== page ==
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My wife, more careful for the latterHad fasten'd him unto a small spare Such as seafaring men provide for st To him one of the other twins was b Whilst I had been like heedful of th The children thus disposed, my wife Fixing our eyes on whom our care v Fasten'd ourselves at either end the And floating straight, obedient to th Was carried towards Corinth, as we At length the sun, gazing upon the Dispersed those vapours that offend And, by the benefit of his wished lig The seas wax'd calm, and we disco Two ships from far making amain t Of Corinth that, of Epidaurus this: 82. other] ot 78. latter-born] elder-born Rowe. either end the mast] th' end of either mast Hanmer. conj. 86, 87. And... Was] Ff; And... Were 90. wished] F1; Capell. 88. sun] sonne F 1. seas wax'd] seas waxt F 1; seas waxe F 2; seas wa was Rowe. 93. Epidaurus] Epidarus F 1; Epida 78. latter-born] See note on line 124 the town o Argolis on t post. was another

called also I ports, Lecha inth, and C Gulf. A sh from the lat the same co from Epida meet the f Aegeon, his were, outsi

Dyrrhachiur miles from t Corinth; A storm comm league from

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others Capell conj.


mast] masts Furnivall



re Rowe; Which...
■; wish'd Ff 2, 3, 4.
vax F3; seas was F4; sea
damnus Theobald conj.

of that name, situate in n the Saronic Gulf. There her Epidaurus in Laconia, o Limera. Corinth had two chæum on the Gulf of CorCenchreae on the Saronic ship, bound to or coming latter port, would come by course as one sailing to or daurus; and they would floating mast, on which his wife and the four children tside the Ionian islands. ium (Durazzo) is about 250 n the mouth of the Gulf of Aegeon tells us that the mmenced when they were 'a om Epidamium'; so that,

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For, ere the ships could meet by twice five leagues, 100
We were encountered by a mighty rock;
Which being violently borne upon,

Our helpful ship was splitted in the midst;
So that, in this unjust divorce of us,
Fortune had left to both of us alike
What to delight in, what to sorrow for.
Her part, poor soul! seeming as burdened
With lesser weight, but not with lesser woe,
Was carried with more speed before the wind;
And in our sight they three were taken up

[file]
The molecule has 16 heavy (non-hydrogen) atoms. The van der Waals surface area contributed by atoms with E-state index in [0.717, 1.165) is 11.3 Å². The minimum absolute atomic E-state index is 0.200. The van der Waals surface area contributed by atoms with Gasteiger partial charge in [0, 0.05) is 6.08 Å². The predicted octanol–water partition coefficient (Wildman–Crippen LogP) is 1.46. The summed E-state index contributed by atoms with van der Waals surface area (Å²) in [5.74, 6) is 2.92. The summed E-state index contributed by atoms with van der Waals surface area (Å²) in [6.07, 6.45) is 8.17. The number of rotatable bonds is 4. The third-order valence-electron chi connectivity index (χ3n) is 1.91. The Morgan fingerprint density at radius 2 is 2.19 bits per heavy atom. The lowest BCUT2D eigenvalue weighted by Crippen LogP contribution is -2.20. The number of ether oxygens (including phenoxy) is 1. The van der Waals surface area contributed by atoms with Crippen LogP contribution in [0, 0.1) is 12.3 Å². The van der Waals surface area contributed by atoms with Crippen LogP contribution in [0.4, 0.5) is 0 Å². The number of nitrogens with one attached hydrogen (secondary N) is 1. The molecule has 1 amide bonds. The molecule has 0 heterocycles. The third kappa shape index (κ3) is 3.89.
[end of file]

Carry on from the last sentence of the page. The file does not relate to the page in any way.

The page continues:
By fishermen of Corinth, as we thought.
At length, another ship had seized on us;
And, knowing whom it was their hap to save,
Gave healthful welcome to their shipwracked




103. helpful] helpless Rowe; 112. another] the other Hanmer.

102. upon] Pope; up F1; up vpon Ff 2, 3, 4. hopeful Hudson (Jervis conj.). healthful] F1; helpful Ff 2, 3, 4.

as it was not long before the wreck took place, the mast, on which he and his family were saved, must have travelled some considerable distance to have reached any spot near the entrance to that gulf. Accuracy, however, as regards the situation of places and their distance from one another, must not be looked for in dramatic works."


103. helpful] probably refers to the mast (lines 79, 85), which was their help when the ship was "sinkingripe" (line 77). The alterations to helpless and "hopeful" are not convincing.

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114. healthful] implying, perhaps, recovery from the sufferings of shipwreck. Helpful," the reading of the second Folio, indeed seems a

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And would have reft the fishers of th Had not their bark been very slow o And therefore homeward did they be Thus have you heard me severed fro That by misfortunes was my life pro To tell sad stories of my own mishap Duke. And, for the sake of them thou sor Do me the favour to dilate at full

What hath befall'n of them and thee Ege. My youngest boy, and yet my elde At eighteen years became inquisitive After his brother: and importuned That his attendant-so his case was Reft of his brother, but retain'd his 1 Might bear him company in the que Whom whilst I labour'd of a love to

119. That] Thus Ha misfortunes] misfortune Dyce, ed. 123. hath... thee] F 124. youngest


Collier conj. 127. so] F 1; for Ff 2, 3, 4.
130. I labour'd of a love] he labour'd of all love Coll